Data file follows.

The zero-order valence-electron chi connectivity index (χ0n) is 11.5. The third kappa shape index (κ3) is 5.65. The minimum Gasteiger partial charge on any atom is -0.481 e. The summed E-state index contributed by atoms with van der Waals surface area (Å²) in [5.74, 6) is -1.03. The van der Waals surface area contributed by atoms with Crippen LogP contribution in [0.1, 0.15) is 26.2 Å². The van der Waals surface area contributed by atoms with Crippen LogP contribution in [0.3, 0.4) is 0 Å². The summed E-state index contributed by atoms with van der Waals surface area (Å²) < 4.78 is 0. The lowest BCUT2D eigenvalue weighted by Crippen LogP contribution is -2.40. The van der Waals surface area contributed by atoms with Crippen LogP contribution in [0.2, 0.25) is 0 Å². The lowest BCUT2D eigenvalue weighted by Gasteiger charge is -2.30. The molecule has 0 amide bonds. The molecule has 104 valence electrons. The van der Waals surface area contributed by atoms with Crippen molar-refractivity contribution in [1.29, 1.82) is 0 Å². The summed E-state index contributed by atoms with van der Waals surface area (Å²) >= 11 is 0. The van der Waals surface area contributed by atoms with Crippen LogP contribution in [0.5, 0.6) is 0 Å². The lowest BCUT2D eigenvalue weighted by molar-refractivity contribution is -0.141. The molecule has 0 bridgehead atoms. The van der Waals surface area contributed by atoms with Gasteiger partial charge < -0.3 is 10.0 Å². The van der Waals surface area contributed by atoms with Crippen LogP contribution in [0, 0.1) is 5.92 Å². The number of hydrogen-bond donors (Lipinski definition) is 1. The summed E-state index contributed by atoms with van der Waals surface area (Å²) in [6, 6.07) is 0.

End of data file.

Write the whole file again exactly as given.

The zero-order valence-electron chi connectivity index (χ0n) is 11.5. The third kappa shape index (κ3) is 5.65. The minimum Gasteiger partial charge on any atom is -0.481 e. The summed E-state index contributed by atoms with van der Waals surface area (Å²) in [5.74, 6) is -1.03. The van der Waals surface area contributed by atoms with Crippen LogP contribution in [0.1, 0.15) is 26.2 Å². The van der Waals surface area contributed by atoms with Crippen LogP contribution in [0.3, 0.4) is 0 Å². The summed E-state index contributed by atoms with van der Waals surface area (Å²) < 4.78 is 0. The lowest BCUT2D eigenvalue weighted by Crippen LogP contribution is -2.40. The van der Waals surface area contributed by atoms with Crippen LogP contribution in [0.2, 0.25) is 0 Å². The lowest BCUT2D eigenvalue weighted by Gasteiger charge is -2.30. The molecule has 0 amide bonds. The molecule has 104 valence electrons. The van der Waals surface area contributed by atoms with Crippen molar-refractivity contribution in [1.29, 1.82) is 0 Å². The summed E-state index contributed by atoms with van der Waals surface area (Å²) >= 11 is 0. The van der Waals surface area contributed by atoms with Crippen LogP contribution in [0.5, 0.6) is 0 Å². The lowest BCUT2D eigenvalue weighted by molar-refractivity contribution is -0.141. The molecule has 0 bridgehead atoms. The van der Waals surface area contributed by atoms with Gasteiger partial charge < -0.3 is 10.0 Å². The van der Waals surface area contributed by atoms with Crippen LogP contribution in [0, 0.1) is 5.92 Å². The number of hydrogen-bond donors (Lipinski definition) is 1. The summed E-state index contributed by atoms with van der Waals surface area (Å²) in [6, 6.07) is 0.